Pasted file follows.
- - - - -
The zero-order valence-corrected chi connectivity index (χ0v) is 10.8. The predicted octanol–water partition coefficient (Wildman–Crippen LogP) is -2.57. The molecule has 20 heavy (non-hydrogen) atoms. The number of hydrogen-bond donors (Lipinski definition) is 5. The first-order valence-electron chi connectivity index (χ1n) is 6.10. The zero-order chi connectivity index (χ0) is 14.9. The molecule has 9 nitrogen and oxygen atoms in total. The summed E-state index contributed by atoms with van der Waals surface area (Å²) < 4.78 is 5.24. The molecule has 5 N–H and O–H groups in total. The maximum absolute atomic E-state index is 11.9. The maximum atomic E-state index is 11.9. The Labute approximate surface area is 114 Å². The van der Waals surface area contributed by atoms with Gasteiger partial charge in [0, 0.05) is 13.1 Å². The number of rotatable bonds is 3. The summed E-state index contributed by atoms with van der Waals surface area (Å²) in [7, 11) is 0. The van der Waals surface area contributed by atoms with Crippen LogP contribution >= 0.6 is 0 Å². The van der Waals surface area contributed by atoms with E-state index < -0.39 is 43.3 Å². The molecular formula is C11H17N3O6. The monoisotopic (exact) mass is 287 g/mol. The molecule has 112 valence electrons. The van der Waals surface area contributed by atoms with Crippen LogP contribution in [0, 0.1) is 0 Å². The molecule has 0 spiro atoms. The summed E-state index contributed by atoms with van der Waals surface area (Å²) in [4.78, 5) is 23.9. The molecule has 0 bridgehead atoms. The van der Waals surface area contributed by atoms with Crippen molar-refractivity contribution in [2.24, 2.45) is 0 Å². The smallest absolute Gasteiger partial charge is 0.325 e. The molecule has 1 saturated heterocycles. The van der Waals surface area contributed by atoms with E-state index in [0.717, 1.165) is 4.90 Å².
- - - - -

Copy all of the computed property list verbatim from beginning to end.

The zero-order valence-corrected chi connectivity index (χ0v) is 10.8. The predicted octanol–water partition coefficient (Wildman–Crippen LogP) is -2.57. The molecule has 20 heavy (non-hydrogen) atoms. The number of hydrogen-bond donors (Lipinski definition) is 5. The first-order valence-electron chi connectivity index (χ1n) is 6.10. The zero-order chi connectivity index (χ0) is 14.9. The molecule has 9 nitrogen and oxygen atoms in total. The summed E-state index contributed by atoms with van der Waals surface area (Å²) < 4.78 is 5.24. The molecule has 5 N–H and O–H groups in total. The maximum absolute atomic E-state index is 11.9. The maximum atomic E-state index is 11.9. The Labute approximate surface area is 114 Å². The van der Waals surface area contributed by atoms with Gasteiger partial charge in [0, 0.05) is 13.1 Å². The number of rotatable bonds is 3. The summed E-state index contributed by atoms with van der Waals surface area (Å²) in [7, 11) is 0. The van der Waals surface area contributed by atoms with Crippen LogP contribution >= 0.6 is 0 Å². The van der Waals surface area contributed by atoms with E-state index < -0.39 is 43.3 Å². The molecular formula is C11H17N3O6. The monoisotopic (exact) mass is 287 g/mol. The molecule has 112 valence electrons. The van der Waals surface area contributed by atoms with Crippen LogP contribution in [0, 0.1) is 0 Å². The molecule has 0 spiro atoms. The summed E-state index contributed by atoms with van der Waals surface area (Å²) in [4.78, 5) is 23.9. The molecule has 0 bridgehead atoms. The van der Waals surface area contributed by atoms with Crippen molar-refractivity contribution in [2.24, 2.45) is 0 Å². The smallest absolute Gasteiger partial charge is 0.325 e. The molecule has 1 saturated heterocycles. The van der Waals surface area contributed by atoms with E-state index in [0.717, 1.165) is 4.90 Å².